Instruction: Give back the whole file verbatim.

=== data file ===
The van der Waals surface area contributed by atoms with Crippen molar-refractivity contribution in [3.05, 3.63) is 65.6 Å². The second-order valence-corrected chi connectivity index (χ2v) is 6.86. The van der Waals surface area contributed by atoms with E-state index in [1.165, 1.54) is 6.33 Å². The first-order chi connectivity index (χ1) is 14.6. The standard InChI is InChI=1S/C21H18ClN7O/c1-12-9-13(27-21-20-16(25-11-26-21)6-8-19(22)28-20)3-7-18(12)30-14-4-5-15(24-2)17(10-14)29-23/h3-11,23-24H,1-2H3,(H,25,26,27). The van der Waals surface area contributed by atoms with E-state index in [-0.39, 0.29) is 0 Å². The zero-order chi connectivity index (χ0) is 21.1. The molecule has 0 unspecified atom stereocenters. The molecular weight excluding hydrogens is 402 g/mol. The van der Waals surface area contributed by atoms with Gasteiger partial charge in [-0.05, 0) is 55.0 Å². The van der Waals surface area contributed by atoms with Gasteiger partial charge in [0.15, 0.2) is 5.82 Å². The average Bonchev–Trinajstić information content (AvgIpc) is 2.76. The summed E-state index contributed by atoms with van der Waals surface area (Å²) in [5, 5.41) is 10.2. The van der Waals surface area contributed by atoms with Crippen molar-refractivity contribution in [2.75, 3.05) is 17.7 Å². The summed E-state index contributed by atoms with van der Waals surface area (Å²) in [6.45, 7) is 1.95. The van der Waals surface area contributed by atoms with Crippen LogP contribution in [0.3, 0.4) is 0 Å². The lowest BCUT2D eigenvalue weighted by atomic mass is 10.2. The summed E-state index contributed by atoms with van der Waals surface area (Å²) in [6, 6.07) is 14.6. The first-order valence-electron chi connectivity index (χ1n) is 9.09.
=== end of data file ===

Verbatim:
The van der Waals surface area contributed by atoms with Crippen molar-refractivity contribution in [3.05, 3.63) is 65.6 Å². The second-order valence-corrected chi connectivity index (χ2v) is 6.86. The van der Waals surface area contributed by atoms with E-state index in [1.165, 1.54) is 6.33 Å². The first-order chi connectivity index (χ1) is 14.6. The standard InChI is InChI=1S/C21H18ClN7O/c1-12-9-13(27-21-20-16(25-11-26-21)6-8-19(22)28-20)3-7-18(12)30-14-4-5-15(24-2)17(10-14)29-23/h3-11,23-24H,1-2H3,(H,25,26,27). The van der Waals surface area contributed by atoms with E-state index in [-0.39, 0.29) is 0 Å². The zero-order chi connectivity index (χ0) is 21.1. The molecule has 0 unspecified atom stereocenters. The molecular weight excluding hydrogens is 402 g/mol. The van der Waals surface area contributed by atoms with Gasteiger partial charge in [-0.05, 0) is 55.0 Å². The van der Waals surface area contributed by atoms with Gasteiger partial charge in [0.15, 0.2) is 5.82 Å². The average Bonchev–Trinajstić information content (AvgIpc) is 2.76. The summed E-state index contributed by atoms with van der Waals surface area (Å²) in [5, 5.41) is 10.2. The van der Waals surface area contributed by atoms with Crippen molar-refractivity contribution in [2.75, 3.05) is 17.7 Å². The summed E-state index contributed by atoms with van der Waals surface area (Å²) in [6.45, 7) is 1.95. The van der Waals surface area contributed by atoms with Crippen LogP contribution in [0.3, 0.4) is 0 Å². The lowest BCUT2D eigenvalue weighted by atomic mass is 10.2. The summed E-state index contributed by atoms with van der Waals surface area (Å²) in [6, 6.07) is 14.6. The first-order valence-electron chi connectivity index (χ1n) is 9.09.